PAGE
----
1. Drink water. People often mistake thirst for hunger, so next time you feel like noshing, reach for water first. Drinking also helps you feel full. Some experts suggest sipping water (or iced tea) just before you sit down to a meal. Continue drinking as you eat to add volume and weight to your meal.
2. Set realistic goals. One or two pounds a week maximum is doable. Top weight-loss programs advocate stopping after the first 10 pounds and maintaining that loss for about six months before trying to lose any more.
3. Build in splurges. If you allow yourself to eat whatever you want for 2 meals out of every 21, you won’t inflict enough damage to subvert your weight loss. And you’ll feel less deprived.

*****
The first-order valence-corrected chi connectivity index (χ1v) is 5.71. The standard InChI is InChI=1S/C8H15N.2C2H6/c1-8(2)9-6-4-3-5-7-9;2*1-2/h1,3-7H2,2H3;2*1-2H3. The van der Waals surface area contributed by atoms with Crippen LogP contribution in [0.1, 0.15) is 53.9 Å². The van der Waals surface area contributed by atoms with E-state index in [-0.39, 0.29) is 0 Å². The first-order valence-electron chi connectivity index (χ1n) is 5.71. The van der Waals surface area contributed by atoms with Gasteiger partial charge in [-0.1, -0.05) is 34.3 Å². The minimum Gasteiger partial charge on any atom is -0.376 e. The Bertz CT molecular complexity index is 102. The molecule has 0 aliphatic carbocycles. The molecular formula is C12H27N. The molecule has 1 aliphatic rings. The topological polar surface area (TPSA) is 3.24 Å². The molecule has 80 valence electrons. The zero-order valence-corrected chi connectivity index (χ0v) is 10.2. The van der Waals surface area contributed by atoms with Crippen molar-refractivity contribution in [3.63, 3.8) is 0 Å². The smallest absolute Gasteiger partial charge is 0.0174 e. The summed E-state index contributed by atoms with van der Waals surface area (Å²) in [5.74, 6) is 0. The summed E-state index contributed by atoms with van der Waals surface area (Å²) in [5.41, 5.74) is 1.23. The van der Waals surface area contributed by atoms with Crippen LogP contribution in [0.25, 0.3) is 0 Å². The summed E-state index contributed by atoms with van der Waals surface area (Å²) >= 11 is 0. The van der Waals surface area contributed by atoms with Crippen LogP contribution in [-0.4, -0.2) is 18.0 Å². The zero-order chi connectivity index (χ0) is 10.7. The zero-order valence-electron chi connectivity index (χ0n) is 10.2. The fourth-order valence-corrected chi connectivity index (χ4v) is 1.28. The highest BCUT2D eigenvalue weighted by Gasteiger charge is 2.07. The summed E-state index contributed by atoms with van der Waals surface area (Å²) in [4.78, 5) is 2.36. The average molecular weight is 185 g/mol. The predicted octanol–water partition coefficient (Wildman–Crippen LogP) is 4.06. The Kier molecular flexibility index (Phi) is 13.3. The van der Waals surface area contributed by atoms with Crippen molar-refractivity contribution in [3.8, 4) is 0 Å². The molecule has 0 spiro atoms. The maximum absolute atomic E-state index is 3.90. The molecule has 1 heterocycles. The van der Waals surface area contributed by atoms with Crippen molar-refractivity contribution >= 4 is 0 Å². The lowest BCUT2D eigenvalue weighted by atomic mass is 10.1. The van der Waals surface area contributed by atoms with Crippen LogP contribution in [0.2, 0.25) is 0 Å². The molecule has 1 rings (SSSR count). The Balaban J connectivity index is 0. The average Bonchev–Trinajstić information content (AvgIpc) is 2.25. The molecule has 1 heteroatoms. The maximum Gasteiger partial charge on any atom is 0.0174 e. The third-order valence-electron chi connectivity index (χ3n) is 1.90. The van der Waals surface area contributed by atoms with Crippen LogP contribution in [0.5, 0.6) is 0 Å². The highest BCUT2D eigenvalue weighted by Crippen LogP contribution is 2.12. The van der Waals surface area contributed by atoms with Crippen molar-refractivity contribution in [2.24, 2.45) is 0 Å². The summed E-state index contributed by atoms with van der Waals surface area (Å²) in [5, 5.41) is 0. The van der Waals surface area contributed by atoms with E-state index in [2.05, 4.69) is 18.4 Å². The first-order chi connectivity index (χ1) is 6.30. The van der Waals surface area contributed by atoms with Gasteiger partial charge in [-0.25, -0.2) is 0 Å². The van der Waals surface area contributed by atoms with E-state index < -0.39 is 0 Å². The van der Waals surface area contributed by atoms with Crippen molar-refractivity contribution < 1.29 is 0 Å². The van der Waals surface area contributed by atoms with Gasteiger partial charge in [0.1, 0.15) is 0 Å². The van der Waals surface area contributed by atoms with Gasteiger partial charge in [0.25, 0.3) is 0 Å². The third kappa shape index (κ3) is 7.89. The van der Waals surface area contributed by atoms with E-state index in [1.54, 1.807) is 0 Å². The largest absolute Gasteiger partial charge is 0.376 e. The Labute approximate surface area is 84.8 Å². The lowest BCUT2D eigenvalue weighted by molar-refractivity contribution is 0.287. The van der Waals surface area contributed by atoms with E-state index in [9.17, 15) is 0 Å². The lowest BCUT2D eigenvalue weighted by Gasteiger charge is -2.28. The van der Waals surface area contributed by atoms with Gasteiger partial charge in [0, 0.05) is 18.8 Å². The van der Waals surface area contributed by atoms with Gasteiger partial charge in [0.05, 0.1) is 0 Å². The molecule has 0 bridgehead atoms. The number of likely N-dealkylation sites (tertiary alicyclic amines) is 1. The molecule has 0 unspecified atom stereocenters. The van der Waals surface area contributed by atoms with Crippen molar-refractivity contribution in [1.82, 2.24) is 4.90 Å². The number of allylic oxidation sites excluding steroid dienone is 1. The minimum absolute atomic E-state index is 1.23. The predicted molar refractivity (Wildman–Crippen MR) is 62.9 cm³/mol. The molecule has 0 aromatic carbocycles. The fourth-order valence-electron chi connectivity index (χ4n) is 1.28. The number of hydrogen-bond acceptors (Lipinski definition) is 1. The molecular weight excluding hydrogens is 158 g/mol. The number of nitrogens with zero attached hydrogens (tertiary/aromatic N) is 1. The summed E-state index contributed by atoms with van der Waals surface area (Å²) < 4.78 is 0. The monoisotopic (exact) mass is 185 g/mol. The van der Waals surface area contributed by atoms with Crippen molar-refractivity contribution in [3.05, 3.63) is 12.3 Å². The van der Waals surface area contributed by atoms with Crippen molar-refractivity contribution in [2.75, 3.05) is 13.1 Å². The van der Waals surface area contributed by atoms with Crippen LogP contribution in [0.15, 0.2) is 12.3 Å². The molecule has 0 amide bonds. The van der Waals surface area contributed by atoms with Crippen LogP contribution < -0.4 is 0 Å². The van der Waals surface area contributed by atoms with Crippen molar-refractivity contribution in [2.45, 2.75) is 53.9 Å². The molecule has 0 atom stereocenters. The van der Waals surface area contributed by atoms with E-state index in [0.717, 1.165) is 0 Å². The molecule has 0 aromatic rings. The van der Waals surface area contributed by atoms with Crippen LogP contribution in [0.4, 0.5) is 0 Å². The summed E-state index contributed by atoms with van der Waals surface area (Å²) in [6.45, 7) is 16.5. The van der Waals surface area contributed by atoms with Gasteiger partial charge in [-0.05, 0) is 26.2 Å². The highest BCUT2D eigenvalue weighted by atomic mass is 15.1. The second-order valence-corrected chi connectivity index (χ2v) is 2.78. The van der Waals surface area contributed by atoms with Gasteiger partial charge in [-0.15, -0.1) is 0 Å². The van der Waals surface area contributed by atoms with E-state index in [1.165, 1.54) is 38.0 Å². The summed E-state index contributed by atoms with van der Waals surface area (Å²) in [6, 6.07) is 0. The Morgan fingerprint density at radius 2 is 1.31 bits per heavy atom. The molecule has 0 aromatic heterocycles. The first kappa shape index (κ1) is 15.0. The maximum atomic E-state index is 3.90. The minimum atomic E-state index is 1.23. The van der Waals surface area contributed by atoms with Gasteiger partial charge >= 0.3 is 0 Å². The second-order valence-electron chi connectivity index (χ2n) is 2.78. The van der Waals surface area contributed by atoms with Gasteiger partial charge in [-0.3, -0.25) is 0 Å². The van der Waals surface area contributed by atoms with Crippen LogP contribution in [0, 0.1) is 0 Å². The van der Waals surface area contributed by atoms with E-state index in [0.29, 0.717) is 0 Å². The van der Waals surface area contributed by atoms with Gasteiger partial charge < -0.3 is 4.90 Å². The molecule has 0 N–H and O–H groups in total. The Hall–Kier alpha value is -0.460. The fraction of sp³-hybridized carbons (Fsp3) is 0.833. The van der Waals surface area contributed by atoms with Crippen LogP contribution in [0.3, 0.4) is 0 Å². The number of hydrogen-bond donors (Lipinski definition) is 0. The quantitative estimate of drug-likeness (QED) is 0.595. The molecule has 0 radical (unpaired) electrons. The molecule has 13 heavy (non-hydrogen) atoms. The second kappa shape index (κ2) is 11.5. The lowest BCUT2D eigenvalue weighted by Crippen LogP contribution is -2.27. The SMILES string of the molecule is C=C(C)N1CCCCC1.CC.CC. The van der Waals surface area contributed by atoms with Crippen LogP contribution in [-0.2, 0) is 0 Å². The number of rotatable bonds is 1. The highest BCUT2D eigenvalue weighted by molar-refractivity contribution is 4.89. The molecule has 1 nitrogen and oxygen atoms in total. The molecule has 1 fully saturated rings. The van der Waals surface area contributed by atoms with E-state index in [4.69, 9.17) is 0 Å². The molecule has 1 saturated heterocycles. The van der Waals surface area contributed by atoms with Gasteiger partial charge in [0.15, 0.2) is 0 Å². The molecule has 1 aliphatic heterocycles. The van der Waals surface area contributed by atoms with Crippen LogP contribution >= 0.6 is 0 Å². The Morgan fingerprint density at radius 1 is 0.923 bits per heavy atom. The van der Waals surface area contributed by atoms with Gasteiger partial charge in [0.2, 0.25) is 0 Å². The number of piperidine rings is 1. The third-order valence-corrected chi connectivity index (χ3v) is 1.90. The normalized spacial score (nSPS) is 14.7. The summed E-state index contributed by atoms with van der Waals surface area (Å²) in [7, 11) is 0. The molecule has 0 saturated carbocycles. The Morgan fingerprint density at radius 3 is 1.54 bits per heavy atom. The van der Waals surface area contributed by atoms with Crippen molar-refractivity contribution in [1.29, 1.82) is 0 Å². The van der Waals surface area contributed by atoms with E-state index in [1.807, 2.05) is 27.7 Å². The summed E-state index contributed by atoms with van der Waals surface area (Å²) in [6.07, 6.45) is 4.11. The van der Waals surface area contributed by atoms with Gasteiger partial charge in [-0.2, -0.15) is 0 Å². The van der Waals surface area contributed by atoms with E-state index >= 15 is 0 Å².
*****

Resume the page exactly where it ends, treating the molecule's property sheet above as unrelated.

4. Count to 10. Studies suggest that the average craving lasts only about 10 minutes. So before caving in to your urge, set your mental timer for a 10-minute time-out. Use the time to tackle an item on your to-do list; choose one that will give you a sense of accomplishment — and get you out of the kitchen.
5. Eat more often. People who have kept their weight off for more than a few years tend to eat an average of five times a day. Light, frequent meals curb your appetite, boost your energy, improve your mood and even speed your metabolism, since the process of digestion itself burns calories.